"Maybe I am not the only one who has forgotten something. You might have as well."

"Everything you have told me is something I remember as well. I remember first being apprenticed to Master Ansem, and of our own first meeting. I remember the day Xehanort came, and when he sealed Ansem away and took his name. I remember the day the experiments failed and Radiant Garden covered in darkness. I remember waking up for the first time as a Nobody, and the years we spent afterwards trying to regain our hearts. And try as I might, I still remember Castle Oblivion, and being murdered by that… traitor. I remember everyone and everything, and my memories have been confirmed not only by you but by the others who have come through as well. Yet you, on the other hand, have forgotten Zexion so completely that it makes me wonder if there is not something else going on."

"If there is, I do not know what," he said, frowning. He felt troubled by this revelation, although he had a feeling it was not for the reasons Vexen might believe. True, it was disturbing that he could forget something so completely, and even more so that he had not even noticed it. But for Lexaeus, what bothered him was the very… idea of someone like Zexion. Someone who he had apparently cared for when he was Aeleus, and who he had protected as a Nobody. Surely something as important as that would be the first thing that he remembered, rather than the last?

Vexen nodded absent-mindedly as he now paced about the cluttered office. "I rather would like to unravel this mystery… it is really quite fascinating as an aberration. Although I'm not quite sure what experiments we could do on this, or how… but that is part of the reason why it is exciting."

Lexaeus couldn't help but laugh, "You really have not changed at all, Vexen."

Vexen smirked at him, pausing in his steps to face him. "Nor you, Lexaeus. You're still as easy to talk to as before, and intelligent. I have quite missed our conversations. None of the others indulged me quite as much as you and Zexion did."

Lexaeus began to reply but a sharp knock on the door caused Vexen to start, the scientist looking over at the door and cursing. "Damnit all, my office hours have started. Damn university regulations; I don't have time for this!" Vexen sighed, "Unfortunately, Lexaeus, it seems that our investigations will simply have to wait until I can figure out how to cut eighty people from my class to make room for those on the waitlist. Now why did the department have to decide to make my class a requirement for graduation?"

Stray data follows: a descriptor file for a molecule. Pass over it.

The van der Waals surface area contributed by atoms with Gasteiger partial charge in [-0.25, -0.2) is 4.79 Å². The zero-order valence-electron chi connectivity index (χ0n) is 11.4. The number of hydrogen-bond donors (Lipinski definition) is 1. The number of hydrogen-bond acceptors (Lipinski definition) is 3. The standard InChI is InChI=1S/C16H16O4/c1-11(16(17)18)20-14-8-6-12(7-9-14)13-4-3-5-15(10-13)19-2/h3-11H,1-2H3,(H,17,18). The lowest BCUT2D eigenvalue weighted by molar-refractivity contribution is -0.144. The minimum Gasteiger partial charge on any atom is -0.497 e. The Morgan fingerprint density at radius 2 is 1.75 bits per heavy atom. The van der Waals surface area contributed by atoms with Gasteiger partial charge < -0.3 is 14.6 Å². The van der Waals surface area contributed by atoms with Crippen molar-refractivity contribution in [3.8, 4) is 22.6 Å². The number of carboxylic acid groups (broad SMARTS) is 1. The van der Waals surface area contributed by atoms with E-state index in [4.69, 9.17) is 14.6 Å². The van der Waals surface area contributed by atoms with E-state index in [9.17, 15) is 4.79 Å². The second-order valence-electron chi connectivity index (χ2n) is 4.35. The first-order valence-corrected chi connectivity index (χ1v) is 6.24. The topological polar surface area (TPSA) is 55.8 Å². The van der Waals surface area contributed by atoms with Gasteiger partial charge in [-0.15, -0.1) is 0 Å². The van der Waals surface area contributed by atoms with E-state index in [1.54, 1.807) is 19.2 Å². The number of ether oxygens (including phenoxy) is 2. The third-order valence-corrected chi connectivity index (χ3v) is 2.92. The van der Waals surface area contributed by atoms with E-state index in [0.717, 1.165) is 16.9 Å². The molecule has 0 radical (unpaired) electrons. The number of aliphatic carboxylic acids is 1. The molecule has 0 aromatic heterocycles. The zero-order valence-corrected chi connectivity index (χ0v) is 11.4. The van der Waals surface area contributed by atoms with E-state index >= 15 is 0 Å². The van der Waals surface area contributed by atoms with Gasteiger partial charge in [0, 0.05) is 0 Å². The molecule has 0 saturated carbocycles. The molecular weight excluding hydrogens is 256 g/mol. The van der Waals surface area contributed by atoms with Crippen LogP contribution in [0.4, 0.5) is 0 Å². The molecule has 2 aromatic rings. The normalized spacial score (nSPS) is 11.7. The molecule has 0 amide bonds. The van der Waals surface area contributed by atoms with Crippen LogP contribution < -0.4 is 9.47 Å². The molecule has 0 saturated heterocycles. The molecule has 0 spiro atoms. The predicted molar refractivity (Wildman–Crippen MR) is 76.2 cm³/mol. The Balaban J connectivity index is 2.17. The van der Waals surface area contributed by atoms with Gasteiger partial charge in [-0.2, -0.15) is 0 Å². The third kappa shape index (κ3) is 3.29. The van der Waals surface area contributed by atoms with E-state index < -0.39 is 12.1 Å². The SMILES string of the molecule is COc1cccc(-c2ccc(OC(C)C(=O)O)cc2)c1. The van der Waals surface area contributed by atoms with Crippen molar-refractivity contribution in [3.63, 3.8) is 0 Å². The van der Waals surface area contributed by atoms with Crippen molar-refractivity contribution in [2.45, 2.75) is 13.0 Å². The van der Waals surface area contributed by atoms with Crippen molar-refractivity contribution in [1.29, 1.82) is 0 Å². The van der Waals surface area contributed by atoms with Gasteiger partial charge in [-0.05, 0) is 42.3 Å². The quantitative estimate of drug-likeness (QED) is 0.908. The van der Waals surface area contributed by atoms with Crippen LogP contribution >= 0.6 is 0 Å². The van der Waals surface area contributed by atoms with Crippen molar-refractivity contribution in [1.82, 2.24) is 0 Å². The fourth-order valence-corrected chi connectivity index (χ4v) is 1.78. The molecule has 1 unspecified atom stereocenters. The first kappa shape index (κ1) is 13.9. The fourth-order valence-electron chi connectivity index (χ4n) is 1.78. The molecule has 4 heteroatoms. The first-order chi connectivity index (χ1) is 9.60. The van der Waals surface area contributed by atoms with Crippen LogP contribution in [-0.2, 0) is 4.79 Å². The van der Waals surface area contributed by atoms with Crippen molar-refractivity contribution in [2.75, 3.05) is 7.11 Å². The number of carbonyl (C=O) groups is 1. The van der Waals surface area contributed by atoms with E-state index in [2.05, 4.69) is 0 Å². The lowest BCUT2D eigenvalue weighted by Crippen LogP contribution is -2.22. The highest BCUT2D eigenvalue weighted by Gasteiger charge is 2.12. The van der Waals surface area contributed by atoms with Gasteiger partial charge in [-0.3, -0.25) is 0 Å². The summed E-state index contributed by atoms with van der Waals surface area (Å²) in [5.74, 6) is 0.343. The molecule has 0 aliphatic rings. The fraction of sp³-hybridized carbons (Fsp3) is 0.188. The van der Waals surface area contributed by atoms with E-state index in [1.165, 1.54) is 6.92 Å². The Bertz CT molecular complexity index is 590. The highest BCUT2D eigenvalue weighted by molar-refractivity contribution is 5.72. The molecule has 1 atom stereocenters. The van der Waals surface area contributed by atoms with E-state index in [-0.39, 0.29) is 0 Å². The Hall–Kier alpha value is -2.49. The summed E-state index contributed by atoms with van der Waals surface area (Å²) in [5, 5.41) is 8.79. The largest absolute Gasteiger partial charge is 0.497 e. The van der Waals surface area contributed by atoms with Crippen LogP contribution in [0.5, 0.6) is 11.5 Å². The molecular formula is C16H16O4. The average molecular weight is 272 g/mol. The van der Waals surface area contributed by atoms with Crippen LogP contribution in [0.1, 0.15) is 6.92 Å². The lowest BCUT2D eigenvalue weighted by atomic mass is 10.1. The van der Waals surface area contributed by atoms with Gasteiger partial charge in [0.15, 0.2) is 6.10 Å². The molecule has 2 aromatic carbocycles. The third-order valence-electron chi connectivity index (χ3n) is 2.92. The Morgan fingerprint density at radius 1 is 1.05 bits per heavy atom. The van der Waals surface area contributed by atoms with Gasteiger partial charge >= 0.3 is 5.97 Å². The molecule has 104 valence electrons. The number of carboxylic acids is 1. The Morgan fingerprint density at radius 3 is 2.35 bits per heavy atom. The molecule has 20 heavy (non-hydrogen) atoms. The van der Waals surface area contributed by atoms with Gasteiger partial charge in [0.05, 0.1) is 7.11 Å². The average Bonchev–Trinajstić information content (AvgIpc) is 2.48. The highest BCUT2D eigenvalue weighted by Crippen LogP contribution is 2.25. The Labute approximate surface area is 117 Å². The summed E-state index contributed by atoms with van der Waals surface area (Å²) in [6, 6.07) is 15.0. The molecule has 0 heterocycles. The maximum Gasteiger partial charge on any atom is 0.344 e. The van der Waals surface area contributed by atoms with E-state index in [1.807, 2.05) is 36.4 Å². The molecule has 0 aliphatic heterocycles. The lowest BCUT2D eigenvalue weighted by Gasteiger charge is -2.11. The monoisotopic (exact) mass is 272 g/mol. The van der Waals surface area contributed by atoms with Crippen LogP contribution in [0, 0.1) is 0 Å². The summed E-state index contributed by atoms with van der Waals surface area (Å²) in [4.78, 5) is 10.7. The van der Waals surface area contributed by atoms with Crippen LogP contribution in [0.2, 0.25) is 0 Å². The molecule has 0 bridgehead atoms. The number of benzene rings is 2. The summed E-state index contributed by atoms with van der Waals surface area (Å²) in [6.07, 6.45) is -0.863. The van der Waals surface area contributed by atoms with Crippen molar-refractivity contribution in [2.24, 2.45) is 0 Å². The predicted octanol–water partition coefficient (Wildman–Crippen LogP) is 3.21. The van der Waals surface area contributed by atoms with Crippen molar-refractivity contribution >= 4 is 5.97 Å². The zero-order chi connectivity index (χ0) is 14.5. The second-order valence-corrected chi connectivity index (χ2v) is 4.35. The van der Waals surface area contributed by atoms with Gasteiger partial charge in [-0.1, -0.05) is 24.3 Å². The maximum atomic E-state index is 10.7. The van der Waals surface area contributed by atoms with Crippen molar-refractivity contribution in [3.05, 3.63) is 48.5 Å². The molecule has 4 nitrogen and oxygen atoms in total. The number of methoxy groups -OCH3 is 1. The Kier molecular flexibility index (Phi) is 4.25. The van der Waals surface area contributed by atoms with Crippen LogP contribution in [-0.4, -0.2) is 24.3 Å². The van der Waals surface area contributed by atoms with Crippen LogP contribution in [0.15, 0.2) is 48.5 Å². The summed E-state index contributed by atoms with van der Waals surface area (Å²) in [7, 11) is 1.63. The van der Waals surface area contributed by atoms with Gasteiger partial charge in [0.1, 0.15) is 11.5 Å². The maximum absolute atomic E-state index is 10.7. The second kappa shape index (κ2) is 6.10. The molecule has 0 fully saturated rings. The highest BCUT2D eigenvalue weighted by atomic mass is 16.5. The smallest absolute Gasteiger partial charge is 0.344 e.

"Because you're such a good instructor," Lexaeus said straight-faced as he stood up to leave.

Vexen waved him off, seating himself at his desk and pulling out a long list of names and numbers. "Remember, Lexaeus. Just because I knew you in a past life doesn't mean you're getting an automatic A."

"I wouldn't dream of it," he replied as he stepped out of the office.

Waitlists were something Lexaeus got used to very quickly, particularly when he became a graduate student instructor and later, a professor at the same university. His field was, of course, geology. He still felt that connection to the earth despite the lack of his powers. It also helped that not much had changed in the subject, which he was glad of. The stability of the earth had always been soothing, and it was nice to know that some things remained comfortably familiar despite the lifetimes that had apparently passed.

Teaching seemed to be a natural step, as it allowed him to continue researching in his favored area while remaining within the confines of familiar surroundings. He had always been most at ease in the realm of academia, despite the impression he might give off with his bulging muscles. There were other reasons to stay, of course. Vexen's presence was a major factor in his decision, as his fellow once-Nobody had become a close friend. Their relationship now was better even than the one between Even and Aeleus, or Vexen and Lexaeus the Nobodies. Like the latter, they were bound by a peculiar understanding. Vexen was, after all, one of the few people who understood his life, what with going through the same thing himself. He had long ago realized that perhaps the main problem with reincarnation was the way he needed to cling to the familiar. He was not sure why, but he thought that perhaps it was difficult to separate himself from the other Nobody because he could not really change the habits that had become so deeply engrained in him. That perhaps, neither he nor Vexen knew how to open themselves to the new life they had been given.

Vexen did not seem to mind it very much. The blond threw himself into his research, and found the presence of anyone other than Lexaeus a miserable waste of time. Lexaeus wondered if it was a coping mechanism, but then Even and the Chilly Academic had been quite the same, preferring cold scientific fact to the incomprehensible human heart.